Between the 4MAT and the 7 basic learning styles, you have a lot of options for your courses and programs. You can use these guidelines to create the type of training that actually connects and helps your students achieve their desired results.

A Few Considerations

Keep in mind that the kind of language that you use in your information product is extremely important. Don’t use words that are hard to understand or else you will lose a lot of your students early on. That’s not to say that you should speak to them as you would a second grader, but you have to avoid using unnecessarily complicated words.

If there’s some complex terminology that you can’t avoid, then at least provide definitions inside your training. Don’t just assume that your students will know what the jargon means.

This is important advice because one of the major reasons why people ask for refunds on information products is because they don’t understand a lot of what is inside the course, and rather than waste time trying to figure it all out, they find it easier to just ask for their money back.

In Conclusion

If you don’t already have an information product of your own, it might be a good idea to get started on that right away. Use what you’ve learned here to create your own training content that will get real results.

And remember, you don’t always have to do it all yourself. There are ways of outsourcing most of the work to people who have the experience to help you create effective training content that works.

In our next article, we’ll look at the actual steps to creating training courses, stay tuned!

Feel free to post your comment below. An email address is required but it will not be shared with anyone, put on any list, or used for any kind of marketing, just to alert you if there are any replies. Thanks and happy hunting!

PlanetBizOp.com

->Steven

Updated: Originally published July 31st 2018

July 7, 2019
  • P.J says:

    Hi, very good point!

    It’s true that making sure the program delivers information for all kind of students make it very effective!

    That’s a good thing to have in mind from the beginning, it will help me a lot to have a training course that gets results!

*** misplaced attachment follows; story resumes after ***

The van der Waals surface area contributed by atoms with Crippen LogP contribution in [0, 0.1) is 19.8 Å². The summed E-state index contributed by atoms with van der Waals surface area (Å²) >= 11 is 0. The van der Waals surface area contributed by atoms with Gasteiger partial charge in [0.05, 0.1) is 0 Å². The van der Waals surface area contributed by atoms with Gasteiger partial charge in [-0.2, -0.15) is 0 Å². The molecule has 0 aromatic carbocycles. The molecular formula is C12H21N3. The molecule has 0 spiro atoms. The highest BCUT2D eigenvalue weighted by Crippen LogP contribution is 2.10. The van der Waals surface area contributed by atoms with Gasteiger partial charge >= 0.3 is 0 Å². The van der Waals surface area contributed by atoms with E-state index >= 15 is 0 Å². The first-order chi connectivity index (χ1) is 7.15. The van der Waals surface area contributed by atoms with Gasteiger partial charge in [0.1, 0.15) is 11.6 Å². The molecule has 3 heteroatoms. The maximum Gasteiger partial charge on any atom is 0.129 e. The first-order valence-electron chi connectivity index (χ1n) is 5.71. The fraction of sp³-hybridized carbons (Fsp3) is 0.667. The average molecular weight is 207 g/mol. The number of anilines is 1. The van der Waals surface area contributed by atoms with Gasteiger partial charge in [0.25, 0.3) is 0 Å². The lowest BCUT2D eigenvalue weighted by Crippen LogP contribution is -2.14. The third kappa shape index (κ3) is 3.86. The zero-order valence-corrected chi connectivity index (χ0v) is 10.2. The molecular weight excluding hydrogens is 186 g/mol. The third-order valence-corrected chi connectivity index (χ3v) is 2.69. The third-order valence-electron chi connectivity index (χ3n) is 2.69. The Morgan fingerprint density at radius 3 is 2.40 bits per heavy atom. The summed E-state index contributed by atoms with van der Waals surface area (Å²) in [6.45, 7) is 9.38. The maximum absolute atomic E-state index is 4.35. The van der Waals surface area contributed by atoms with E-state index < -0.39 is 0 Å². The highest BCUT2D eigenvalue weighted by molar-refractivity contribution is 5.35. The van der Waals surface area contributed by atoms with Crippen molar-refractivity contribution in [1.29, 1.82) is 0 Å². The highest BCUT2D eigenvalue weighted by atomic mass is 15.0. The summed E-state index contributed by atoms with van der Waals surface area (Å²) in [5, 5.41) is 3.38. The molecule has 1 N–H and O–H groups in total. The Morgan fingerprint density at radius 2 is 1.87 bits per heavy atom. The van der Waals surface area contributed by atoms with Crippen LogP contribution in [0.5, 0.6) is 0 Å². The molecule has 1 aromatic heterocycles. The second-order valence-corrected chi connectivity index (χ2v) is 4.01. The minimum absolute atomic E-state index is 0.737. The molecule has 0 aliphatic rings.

About oral learning style, I’m not sure about the difference between Oral and Verbal. Do you mean Oral Learning is a way to speak to both Verbal and Visual learning styles?

    Thanks a lot!

    • Steven says:

      Oral refers more to media while Verbal includes the written word. So, you got it correct.

      Thanks for the comment P.J.!

  • David Chandler says:

    I like the breakdown you have for business success in the online world. Every single business model needs some type of training course to understand the ins and outs of YOUR business.

    The 4MAT system along with the multitude of other ideas included, make for a sufficient process. Nice site, and a excellent breakdown of the information.

  • Bibian says:

    Nice post dear
    I really found this information very helpful. I’m really having troubles creating training on my site or on wealthy affiliate because my training is always very sparse, on like the other training I usually see that are well equipped even with video tutorial and so on. But mine after I finish all my writing I still end in maybe 1600 words. About adding videos do I go online and download related videos to my training and insert them?

    • Steven says:

      You can use related videos from YouTube or other video sharing sites. But, to really make a splash, you should make your own. Making your own videos is a big leap for most but it’s the best course and is worth the effort.

      Thanks for the comment Bibian!

  • Chawn Bracey says:

    Before this article I only really acknowledged two forms of learning. Visual & Verbal, but I am happy to have ran into this article. I plan on developing courses on my blog geared around the speaking industry. After reading this ill be sure to implement the 4Mat learning tool. The what and why are really important. Thanks for sharing!

  • Inspired Marketing says:

    This was a pretty neat breakdown of the learning styles. I think its very useful to understand how people learn, especially when developing a specialized program to teach people anywhere across the world through an online course alone. There are a ton of considerations and this nailed most if not all of the pitfalls that most people fall into when creating educational content.

  • Lucy says:

    Thanks Steven, this is really useful. It’s given me lots to work with for designing my own training products (in the future). I hadn’t thought much about social and solitary learning styles before, nor the 4Mat system. So I will build in opportunities for these.